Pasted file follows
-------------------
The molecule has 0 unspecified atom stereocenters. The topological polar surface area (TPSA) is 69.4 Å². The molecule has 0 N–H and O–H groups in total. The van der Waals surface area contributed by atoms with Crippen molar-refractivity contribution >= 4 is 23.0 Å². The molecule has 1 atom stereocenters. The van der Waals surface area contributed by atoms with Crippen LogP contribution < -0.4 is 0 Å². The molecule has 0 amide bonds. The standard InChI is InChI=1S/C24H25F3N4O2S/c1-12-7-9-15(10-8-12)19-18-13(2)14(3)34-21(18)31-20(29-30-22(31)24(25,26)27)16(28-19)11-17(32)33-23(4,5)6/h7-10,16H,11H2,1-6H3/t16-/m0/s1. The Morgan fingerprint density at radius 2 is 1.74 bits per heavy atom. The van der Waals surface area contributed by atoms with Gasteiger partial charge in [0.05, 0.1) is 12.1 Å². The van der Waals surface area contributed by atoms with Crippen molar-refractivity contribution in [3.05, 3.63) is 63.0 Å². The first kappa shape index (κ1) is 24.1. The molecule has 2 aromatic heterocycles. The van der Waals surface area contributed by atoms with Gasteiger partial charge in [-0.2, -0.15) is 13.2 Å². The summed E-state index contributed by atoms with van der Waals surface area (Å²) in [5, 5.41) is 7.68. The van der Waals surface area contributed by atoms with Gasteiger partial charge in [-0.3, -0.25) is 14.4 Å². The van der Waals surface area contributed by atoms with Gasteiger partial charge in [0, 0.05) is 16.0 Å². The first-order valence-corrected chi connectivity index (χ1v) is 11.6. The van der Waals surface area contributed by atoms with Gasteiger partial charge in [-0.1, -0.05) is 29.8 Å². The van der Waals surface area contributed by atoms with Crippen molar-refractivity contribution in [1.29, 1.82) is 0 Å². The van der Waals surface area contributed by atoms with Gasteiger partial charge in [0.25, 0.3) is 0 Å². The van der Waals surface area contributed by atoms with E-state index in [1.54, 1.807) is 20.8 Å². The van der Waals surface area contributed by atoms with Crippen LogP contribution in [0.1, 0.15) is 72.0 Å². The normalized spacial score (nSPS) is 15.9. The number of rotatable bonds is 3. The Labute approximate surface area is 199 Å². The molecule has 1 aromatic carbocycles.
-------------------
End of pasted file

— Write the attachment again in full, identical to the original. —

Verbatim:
The molecule has 0 unspecified atom stereocenters. The topological polar surface area (TPSA) is 69.4 Å². The molecule has 0 N–H and O–H groups in total. The van der Waals surface area contributed by atoms with Crippen molar-refractivity contribution >= 4 is 23.0 Å². The molecule has 1 atom stereocenters. The van der Waals surface area contributed by atoms with Crippen LogP contribution < -0.4 is 0 Å². The molecule has 0 amide bonds. The standard InChI is InChI=1S/C24H25F3N4O2S/c1-12-7-9-15(10-8-12)19-18-13(2)14(3)34-21(18)31-20(29-30-22(31)24(25,26)27)16(28-19)11-17(32)33-23(4,5)6/h7-10,16H,11H2,1-6H3/t16-/m0/s1. The Morgan fingerprint density at radius 2 is 1.74 bits per heavy atom. The van der Waals surface area contributed by atoms with Gasteiger partial charge in [0.05, 0.1) is 12.1 Å². The van der Waals surface area contributed by atoms with Crippen molar-refractivity contribution in [3.05, 3.63) is 63.0 Å². The first kappa shape index (κ1) is 24.1. The molecule has 2 aromatic heterocycles. The van der Waals surface area contributed by atoms with Gasteiger partial charge in [-0.2, -0.15) is 13.2 Å². The summed E-state index contributed by atoms with van der Waals surface area (Å²) in [5, 5.41) is 7.68. The van der Waals surface area contributed by atoms with Gasteiger partial charge in [-0.3, -0.25) is 14.4 Å². The van der Waals surface area contributed by atoms with Gasteiger partial charge in [0, 0.05) is 16.0 Å². The first-order valence-corrected chi connectivity index (χ1v) is 11.6. The van der Waals surface area contributed by atoms with Gasteiger partial charge in [-0.1, -0.05) is 29.8 Å². The van der Waals surface area contributed by atoms with Crippen molar-refractivity contribution in [1.29, 1.82) is 0 Å². The van der Waals surface area contributed by atoms with Gasteiger partial charge in [0.25, 0.3) is 0 Å². The van der Waals surface area contributed by atoms with E-state index in [1.54, 1.807) is 20.8 Å². The van der Waals surface area contributed by atoms with Crippen LogP contribution in [0.1, 0.15) is 72.0 Å². The normalized spacial score (nSPS) is 15.9. The number of rotatable bonds is 3. The Labute approximate surface area is 199 Å². The molecule has 1 aromatic carbocycles.